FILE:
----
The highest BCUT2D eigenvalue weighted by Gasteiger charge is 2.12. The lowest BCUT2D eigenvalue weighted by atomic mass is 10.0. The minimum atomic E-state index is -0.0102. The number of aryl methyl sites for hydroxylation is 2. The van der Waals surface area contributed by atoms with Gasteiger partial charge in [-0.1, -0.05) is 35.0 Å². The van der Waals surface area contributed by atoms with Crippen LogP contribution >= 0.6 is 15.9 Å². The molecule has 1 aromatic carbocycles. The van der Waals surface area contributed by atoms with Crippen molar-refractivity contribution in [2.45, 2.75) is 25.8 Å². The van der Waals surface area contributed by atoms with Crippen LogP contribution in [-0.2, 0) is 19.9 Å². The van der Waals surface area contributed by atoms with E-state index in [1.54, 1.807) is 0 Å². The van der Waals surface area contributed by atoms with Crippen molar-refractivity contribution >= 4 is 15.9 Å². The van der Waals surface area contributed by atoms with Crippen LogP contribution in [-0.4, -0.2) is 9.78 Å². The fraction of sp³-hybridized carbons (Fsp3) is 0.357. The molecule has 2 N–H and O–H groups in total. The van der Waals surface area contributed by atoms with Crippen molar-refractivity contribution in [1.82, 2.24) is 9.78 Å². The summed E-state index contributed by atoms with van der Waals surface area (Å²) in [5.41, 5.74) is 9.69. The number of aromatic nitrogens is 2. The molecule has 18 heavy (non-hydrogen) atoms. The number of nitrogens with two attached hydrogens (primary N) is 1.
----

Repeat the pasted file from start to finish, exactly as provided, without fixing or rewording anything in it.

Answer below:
The highest BCUT2D eigenvalue weighted by Gasteiger charge is 2.12. The lowest BCUT2D eigenvalue weighted by atomic mass is 10.0. The minimum atomic E-state index is -0.0102. The number of aryl methyl sites for hydroxylation is 2. The van der Waals surface area contributed by atoms with Gasteiger partial charge in [-0.1, -0.05) is 35.0 Å². The van der Waals surface area contributed by atoms with Crippen LogP contribution >= 0.6 is 15.9 Å². The molecule has 1 aromatic carbocycles. The van der Waals surface area contributed by atoms with Crippen molar-refractivity contribution in [2.45, 2.75) is 25.8 Å². The van der Waals surface area contributed by atoms with Crippen LogP contribution in [-0.2, 0) is 19.9 Å². The van der Waals surface area contributed by atoms with E-state index in [1.54, 1.807) is 0 Å². The van der Waals surface area contributed by atoms with Crippen molar-refractivity contribution >= 4 is 15.9 Å². The van der Waals surface area contributed by atoms with Crippen LogP contribution in [-0.4, -0.2) is 9.78 Å². The fraction of sp³-hybridized carbons (Fsp3) is 0.357. The molecule has 2 N–H and O–H groups in total. The van der Waals surface area contributed by atoms with Crippen molar-refractivity contribution in [1.82, 2.24) is 9.78 Å². The summed E-state index contributed by atoms with van der Waals surface area (Å²) in [5.41, 5.74) is 9.69. The number of aromatic nitrogens is 2. The molecule has 18 heavy (non-hydrogen) atoms. The number of nitrogens with two attached hydrogens (primary N) is 1.